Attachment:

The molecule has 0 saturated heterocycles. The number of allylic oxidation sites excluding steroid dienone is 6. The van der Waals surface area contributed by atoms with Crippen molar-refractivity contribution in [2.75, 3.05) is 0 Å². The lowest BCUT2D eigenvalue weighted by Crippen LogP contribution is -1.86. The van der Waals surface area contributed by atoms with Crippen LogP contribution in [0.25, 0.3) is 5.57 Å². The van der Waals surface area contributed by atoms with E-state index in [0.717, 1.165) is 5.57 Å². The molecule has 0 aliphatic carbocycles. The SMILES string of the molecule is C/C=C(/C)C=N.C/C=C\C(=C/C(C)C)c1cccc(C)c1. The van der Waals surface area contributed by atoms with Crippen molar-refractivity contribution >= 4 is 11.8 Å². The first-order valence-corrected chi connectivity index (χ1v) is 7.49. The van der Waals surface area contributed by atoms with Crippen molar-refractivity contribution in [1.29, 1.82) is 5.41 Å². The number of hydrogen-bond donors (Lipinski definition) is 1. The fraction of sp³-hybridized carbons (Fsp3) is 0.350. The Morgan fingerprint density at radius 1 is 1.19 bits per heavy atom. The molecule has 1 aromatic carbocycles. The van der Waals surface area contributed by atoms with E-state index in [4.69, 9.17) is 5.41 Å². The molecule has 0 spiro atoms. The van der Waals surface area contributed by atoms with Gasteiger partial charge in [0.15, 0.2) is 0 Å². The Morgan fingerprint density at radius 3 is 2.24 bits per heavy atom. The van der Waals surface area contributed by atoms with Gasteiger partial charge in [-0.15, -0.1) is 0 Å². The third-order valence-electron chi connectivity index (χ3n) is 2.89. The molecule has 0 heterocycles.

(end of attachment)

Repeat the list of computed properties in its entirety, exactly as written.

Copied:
The molecule has 0 saturated heterocycles. The number of allylic oxidation sites excluding steroid dienone is 6. The van der Waals surface area contributed by atoms with Crippen molar-refractivity contribution in [2.75, 3.05) is 0 Å². The lowest BCUT2D eigenvalue weighted by Crippen LogP contribution is -1.86. The van der Waals surface area contributed by atoms with Crippen LogP contribution in [0.25, 0.3) is 5.57 Å². The van der Waals surface area contributed by atoms with E-state index in [0.717, 1.165) is 5.57 Å². The molecule has 0 aliphatic carbocycles. The SMILES string of the molecule is C/C=C(/C)C=N.C/C=C\C(=C/C(C)C)c1cccc(C)c1. The van der Waals surface area contributed by atoms with Crippen molar-refractivity contribution >= 4 is 11.8 Å². The first-order valence-corrected chi connectivity index (χ1v) is 7.49. The van der Waals surface area contributed by atoms with Crippen molar-refractivity contribution in [1.29, 1.82) is 5.41 Å². The number of hydrogen-bond donors (Lipinski definition) is 1. The fraction of sp³-hybridized carbons (Fsp3) is 0.350. The Morgan fingerprint density at radius 1 is 1.19 bits per heavy atom. The molecule has 1 aromatic carbocycles. The van der Waals surface area contributed by atoms with E-state index in [4.69, 9.17) is 5.41 Å². The molecule has 0 spiro atoms. The van der Waals surface area contributed by atoms with Gasteiger partial charge in [0.15, 0.2) is 0 Å². The Morgan fingerprint density at radius 3 is 2.24 bits per heavy atom. The van der Waals surface area contributed by atoms with Gasteiger partial charge in [-0.15, -0.1) is 0 Å². The third-order valence-electron chi connectivity index (χ3n) is 2.89. The molecule has 0 heterocycles.